We spent six days on Utila diving and chilling out during the day, visiting the bars in the evening. The first night we ended up in a bar that, on entry, looked like we'd walked into a 6th-form disco. The place was rammed with 17 year-olds, and despite girls being able to drink free that night, it was the lads who were battered. One took it upon himself to do the worm across the dancefloor until, on completion, he realised he was knackered so just sat on the floor for five minutes. Another cracking bar on the island is called Treetanic which is the product of someone spending fourteen years sticking marbles and other assorted objects into cement to create a space that wouldn't look out of place next to one of Gaudi's parks.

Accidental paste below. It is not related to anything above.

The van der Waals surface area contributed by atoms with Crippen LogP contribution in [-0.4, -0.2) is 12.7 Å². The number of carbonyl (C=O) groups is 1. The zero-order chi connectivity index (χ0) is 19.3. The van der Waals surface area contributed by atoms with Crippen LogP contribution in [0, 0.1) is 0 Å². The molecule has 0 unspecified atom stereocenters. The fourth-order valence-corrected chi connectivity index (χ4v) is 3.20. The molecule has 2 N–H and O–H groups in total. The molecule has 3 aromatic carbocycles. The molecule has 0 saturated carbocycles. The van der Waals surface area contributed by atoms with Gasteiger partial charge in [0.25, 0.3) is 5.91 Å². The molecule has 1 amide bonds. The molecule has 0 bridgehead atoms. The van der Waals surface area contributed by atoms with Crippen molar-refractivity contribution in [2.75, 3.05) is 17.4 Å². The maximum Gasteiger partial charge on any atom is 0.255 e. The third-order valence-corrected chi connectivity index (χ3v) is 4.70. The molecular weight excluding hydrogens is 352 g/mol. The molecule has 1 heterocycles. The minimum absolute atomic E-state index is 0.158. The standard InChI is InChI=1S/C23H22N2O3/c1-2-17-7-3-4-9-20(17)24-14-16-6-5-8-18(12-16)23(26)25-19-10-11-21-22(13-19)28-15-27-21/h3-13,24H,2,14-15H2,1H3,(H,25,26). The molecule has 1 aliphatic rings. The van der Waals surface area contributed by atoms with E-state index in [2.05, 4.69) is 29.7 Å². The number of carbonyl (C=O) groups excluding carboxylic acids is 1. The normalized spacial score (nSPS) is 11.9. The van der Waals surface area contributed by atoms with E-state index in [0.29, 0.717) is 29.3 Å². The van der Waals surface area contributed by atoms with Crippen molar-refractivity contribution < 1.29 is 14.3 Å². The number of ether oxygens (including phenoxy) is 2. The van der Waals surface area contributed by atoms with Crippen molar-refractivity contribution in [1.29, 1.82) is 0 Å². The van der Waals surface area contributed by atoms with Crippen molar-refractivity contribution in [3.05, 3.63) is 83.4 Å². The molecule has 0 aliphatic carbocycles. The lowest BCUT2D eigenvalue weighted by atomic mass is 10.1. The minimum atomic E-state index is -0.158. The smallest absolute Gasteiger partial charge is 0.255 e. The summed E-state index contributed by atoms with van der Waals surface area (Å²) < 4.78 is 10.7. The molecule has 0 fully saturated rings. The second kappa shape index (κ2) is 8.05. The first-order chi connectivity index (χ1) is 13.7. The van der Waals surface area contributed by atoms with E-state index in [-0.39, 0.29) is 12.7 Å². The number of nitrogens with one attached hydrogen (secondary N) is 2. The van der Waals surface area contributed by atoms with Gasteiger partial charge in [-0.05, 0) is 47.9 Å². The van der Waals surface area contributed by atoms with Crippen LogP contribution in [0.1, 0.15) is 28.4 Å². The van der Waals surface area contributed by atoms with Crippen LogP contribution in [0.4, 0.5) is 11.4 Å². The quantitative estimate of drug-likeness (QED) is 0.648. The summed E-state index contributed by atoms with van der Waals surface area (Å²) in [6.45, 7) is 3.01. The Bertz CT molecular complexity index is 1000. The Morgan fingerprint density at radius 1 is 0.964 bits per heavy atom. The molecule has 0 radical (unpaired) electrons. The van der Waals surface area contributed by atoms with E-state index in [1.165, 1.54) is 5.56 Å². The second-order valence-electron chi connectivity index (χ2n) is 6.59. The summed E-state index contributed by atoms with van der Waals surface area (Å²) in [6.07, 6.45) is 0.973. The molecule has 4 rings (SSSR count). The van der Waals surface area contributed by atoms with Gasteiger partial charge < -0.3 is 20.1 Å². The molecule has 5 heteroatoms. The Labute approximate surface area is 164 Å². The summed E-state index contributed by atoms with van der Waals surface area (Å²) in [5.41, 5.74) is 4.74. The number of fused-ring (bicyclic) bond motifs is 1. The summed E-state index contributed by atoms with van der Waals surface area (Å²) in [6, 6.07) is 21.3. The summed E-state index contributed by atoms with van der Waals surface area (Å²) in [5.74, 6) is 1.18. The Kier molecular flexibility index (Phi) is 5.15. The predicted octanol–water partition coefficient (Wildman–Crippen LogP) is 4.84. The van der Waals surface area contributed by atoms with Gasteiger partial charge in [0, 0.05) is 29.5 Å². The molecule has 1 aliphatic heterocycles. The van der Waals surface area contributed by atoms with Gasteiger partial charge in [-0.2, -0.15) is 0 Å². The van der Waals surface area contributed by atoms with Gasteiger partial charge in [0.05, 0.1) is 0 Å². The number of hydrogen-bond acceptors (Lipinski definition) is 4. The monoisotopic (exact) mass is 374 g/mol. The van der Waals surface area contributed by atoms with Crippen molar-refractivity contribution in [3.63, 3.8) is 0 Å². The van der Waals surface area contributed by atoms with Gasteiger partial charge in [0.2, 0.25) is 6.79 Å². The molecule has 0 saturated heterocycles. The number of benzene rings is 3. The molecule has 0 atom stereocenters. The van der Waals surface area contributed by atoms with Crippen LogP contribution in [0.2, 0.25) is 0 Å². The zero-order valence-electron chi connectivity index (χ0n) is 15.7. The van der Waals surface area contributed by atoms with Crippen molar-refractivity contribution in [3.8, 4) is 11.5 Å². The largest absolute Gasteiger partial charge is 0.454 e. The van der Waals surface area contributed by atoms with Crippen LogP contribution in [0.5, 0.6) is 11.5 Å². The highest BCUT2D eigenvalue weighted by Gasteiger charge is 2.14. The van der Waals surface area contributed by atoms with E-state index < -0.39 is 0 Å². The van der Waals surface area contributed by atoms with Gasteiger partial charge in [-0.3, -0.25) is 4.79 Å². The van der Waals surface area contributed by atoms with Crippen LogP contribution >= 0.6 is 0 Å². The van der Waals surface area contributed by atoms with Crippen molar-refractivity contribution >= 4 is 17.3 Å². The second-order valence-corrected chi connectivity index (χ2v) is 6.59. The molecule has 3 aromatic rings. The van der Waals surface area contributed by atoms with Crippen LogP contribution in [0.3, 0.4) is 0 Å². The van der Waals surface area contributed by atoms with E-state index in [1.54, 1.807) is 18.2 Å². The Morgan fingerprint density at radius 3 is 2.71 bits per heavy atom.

The diving itself was real good fun, seeing eagle rays, sting rays, moray eels and loads of fish. However the highlight didn't even involve scuba gear. One evening as we returned from diving and got the beers in someone spotted some dolphins in the bay, the captain of the dive boat shouted for everyone to get in and so a military operation of getting hold of snorkels ensued as we ran for the boat. Once into the bay we disembarked the boat in a way not too dissimilar to paratroopers diving out of a plane. We then spent the next hour or so swimming with and chasing the dolphins through the water. They didn't seem to care we were there and just played and swam around us before occasionally getting bored and swimming off. It was a pretty incredible experience and topped off by one dolphin who took it upon himself to do a flip out of the water as we all got onto the boat, twice. According to the captain of the boat they come into the bay to rest on their migratory route once a year and so the fact that we saw them was pretty lucky.